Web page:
Church Fights Witchcraft?


This article from Zenit news service would lead you to think the Church is fighting witchcraft in Africa, right? Well, when I read the article it seems to be saying almost the direct opposite. They are fighting a “belief in witchcraft.” The German bishop “noted that belief in witchcraft is heightened by a prevailing fear in society.” How to overcome fear and superstition? He says, “the first battle is convincing family leaders of the need for literacy.”

One thing’s for sure, if they can’t read and they don’t have movie theaters, then Harry Potter can’t be blamed.

To read the whole article . . . .

ZE07092507 – 2007-09-25

Church in Central Africa Fights Witchcraft
Parishes Try to Instill Habit of Forgiveness

KOENIGSTEIN, Germany, SEPT. 25, 2007 ( On top of the many problems faced in Africa, the Church in the Central African Republic is battling against the idea that suffering and natural disasters are caused by witches.

Bishop Peter Marzinkowski of Alindao spoke with the group Aid to the Church in Need about the lingering belief in witchcraft. About one-quarter of the country is Catholic, one-quarter Protestant.

The prelate explained that many of the people have “no natural explanation for death, sickness or natural disasters.” The people always look for a scapegoat who must, in their view, have caused the misfortune through witchcraft, he said.

Accusations of witchery can be hurled at anyone, Bishop Marzinkowski explained, and the accused can sometimes be killed as punishment.

Even Christians are sometimes guilty of thinking in this way, the German-born bishop added, given that the faith is not yet deeply rooted and “at the least difficulty they relapse back into their traditional way of thinking.”


Bishop Marzinkowski said that the Church continues to preach the Gospel, and especially tries to instill the Christian concept of forgiveness.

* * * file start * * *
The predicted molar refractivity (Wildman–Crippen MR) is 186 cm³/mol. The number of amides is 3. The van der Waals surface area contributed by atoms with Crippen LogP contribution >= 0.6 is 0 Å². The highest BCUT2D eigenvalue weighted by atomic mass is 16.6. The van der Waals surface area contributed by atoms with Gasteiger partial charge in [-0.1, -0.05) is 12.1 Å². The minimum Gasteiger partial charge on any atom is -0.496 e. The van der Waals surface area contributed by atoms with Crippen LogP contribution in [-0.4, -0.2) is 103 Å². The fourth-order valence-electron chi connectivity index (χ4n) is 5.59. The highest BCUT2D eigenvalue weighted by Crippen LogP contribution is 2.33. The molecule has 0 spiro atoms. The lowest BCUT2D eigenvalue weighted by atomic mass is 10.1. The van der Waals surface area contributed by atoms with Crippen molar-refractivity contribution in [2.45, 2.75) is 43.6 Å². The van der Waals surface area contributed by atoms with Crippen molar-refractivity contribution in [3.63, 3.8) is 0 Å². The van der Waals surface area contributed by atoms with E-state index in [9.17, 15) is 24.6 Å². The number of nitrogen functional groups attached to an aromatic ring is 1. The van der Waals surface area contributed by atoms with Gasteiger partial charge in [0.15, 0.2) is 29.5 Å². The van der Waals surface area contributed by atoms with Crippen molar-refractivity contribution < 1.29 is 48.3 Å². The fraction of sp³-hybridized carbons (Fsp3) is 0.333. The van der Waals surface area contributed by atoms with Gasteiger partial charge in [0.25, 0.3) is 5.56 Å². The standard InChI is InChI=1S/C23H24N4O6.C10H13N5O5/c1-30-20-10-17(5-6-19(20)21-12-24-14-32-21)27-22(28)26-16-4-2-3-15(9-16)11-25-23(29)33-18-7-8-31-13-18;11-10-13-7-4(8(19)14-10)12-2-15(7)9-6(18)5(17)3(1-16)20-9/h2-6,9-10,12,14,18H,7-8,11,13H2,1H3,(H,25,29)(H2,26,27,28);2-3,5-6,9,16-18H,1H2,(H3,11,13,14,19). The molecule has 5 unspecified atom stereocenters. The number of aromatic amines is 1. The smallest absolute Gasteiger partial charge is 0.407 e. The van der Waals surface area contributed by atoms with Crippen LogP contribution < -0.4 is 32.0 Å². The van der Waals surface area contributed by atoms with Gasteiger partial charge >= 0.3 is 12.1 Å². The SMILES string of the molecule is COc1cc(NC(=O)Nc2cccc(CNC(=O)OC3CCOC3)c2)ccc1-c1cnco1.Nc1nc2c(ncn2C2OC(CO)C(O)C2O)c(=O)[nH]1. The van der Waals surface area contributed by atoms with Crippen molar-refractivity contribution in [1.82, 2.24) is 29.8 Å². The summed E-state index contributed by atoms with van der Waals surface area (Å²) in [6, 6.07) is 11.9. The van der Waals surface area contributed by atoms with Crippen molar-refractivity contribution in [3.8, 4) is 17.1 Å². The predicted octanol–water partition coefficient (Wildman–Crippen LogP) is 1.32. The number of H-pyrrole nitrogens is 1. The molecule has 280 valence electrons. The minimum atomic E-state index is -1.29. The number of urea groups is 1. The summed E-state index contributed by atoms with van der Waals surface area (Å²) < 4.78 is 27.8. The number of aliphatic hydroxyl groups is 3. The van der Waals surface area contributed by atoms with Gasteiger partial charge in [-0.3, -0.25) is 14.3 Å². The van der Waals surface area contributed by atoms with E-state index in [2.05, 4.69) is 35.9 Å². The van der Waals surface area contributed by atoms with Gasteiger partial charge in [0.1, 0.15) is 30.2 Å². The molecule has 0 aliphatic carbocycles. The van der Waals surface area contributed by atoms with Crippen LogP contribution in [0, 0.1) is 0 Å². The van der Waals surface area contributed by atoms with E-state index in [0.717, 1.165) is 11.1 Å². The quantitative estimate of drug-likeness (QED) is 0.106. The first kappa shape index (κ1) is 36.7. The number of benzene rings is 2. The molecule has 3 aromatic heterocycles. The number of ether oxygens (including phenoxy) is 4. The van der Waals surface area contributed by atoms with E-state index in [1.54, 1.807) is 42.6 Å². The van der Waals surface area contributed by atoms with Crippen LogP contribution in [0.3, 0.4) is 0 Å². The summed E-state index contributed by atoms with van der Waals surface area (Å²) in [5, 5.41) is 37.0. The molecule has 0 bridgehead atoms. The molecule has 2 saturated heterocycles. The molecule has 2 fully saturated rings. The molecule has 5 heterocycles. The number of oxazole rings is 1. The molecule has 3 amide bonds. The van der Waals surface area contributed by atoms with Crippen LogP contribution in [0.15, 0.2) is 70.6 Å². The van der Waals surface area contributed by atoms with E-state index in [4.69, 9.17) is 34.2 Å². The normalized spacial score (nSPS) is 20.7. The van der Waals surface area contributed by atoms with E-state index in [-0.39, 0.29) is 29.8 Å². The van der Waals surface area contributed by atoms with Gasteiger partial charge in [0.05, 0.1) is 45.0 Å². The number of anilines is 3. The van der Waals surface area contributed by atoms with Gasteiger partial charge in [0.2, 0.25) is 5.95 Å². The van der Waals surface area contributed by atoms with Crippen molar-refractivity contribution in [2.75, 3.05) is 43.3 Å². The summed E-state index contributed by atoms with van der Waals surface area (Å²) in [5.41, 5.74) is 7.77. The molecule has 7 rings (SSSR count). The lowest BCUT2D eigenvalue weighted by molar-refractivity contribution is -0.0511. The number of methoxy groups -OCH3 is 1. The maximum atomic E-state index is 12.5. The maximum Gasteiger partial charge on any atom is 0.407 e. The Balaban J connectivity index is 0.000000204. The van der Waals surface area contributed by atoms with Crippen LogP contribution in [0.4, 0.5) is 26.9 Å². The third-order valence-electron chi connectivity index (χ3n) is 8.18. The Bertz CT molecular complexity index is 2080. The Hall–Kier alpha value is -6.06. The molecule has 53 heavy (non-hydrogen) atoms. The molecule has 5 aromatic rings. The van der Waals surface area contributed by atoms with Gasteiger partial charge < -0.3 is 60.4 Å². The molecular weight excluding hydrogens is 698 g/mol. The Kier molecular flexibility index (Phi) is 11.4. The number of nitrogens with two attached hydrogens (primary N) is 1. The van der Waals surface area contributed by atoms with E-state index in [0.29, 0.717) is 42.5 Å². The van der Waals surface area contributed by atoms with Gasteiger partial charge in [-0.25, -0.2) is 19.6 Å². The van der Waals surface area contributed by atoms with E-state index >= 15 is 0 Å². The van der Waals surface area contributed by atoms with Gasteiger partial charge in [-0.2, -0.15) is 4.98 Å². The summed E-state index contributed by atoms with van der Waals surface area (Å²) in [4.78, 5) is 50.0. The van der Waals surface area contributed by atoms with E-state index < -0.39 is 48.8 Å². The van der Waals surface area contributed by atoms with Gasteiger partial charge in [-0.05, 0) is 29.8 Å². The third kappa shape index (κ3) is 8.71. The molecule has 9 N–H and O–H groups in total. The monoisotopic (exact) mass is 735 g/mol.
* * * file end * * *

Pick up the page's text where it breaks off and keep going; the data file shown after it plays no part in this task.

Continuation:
“We must help the people to acquire a new image of God and man,” he said.

The 68-year-old prelate explained that many parishes exclude people who have accused someone of witchcraft until they come to retract their accusations.

The bishop noted that belief in witchcraft is heightened by a prevailing fear in society.

The social support system is in ruins, he said, and state-run institutions such as schools and hospitals are no longer running.

He said the money that should be flowing in to development aid is mostly used to pay back the debt the country has incurred with the World Bank and the International Monetary Fund. “The repayments are strangling the country,” Bishop Marzinkowski lamented.


The prelate detailed the Church’s struggle to promote education, noting that the first battle is convincing family leaders of the need for literacy.

“We cannot proclaim the Gospel while being indifferent to everything else,” Bishop Marzinkowski said. “A society in which there is no education cannot develop.”

Anyone who calls himself a Christian must feel a sense of responsibility for his neighbor, Bishop Marzinkowski emphasized.

The episcopal motto that he chose at his ordination is “solidarity creates joy and life.” Putting this motto into practice, he said, is “the duty of every Christian.”


  1. Solidarity creates joy and life? I’d have thought that an “episcopal motto” might be something that mentions God, but what do I know? It seems to me that in their commendable desire to promote education and literacy and also to discourage the sins of slander and private vengefulness, this particular bit of the Church is ignoring the possibility that there might be people in the neighborhood who ARE messing with spiritual powers they shouldn’t be touching. In which case, their message ought to be something more like: keep praying, and rejoice– you now belong to the side that won the battle.

    One of my pastors was a missionary in rural Ghana for twelve years, and he tells how you could distinguish Christians from animists by their footprints… there were certain places, certain bushes, etc.,m that were considered to be numinous but not in a good way. The animists would detour around such risky spots, while the Christians would just walk straight past them.

  2. Arabella Figg says

    Occultic shamanism is a powerful thing amongst uneducated, indigenous peoples. And you can blame crumbling social structures, debt and the World Bank all you want, but this kind of dark stuff predates modern civilization and political/economic woes by millennia. It’s always thrived on fear.

    I like that the church is trying to instill healing through forgiveness. I admire anyone attempting to work in Africa or any Third World country; the suffering there is boundless.

    And the well-fed kitties look at me with pitiful eyes when the food bowl is down to a couple kibbles!

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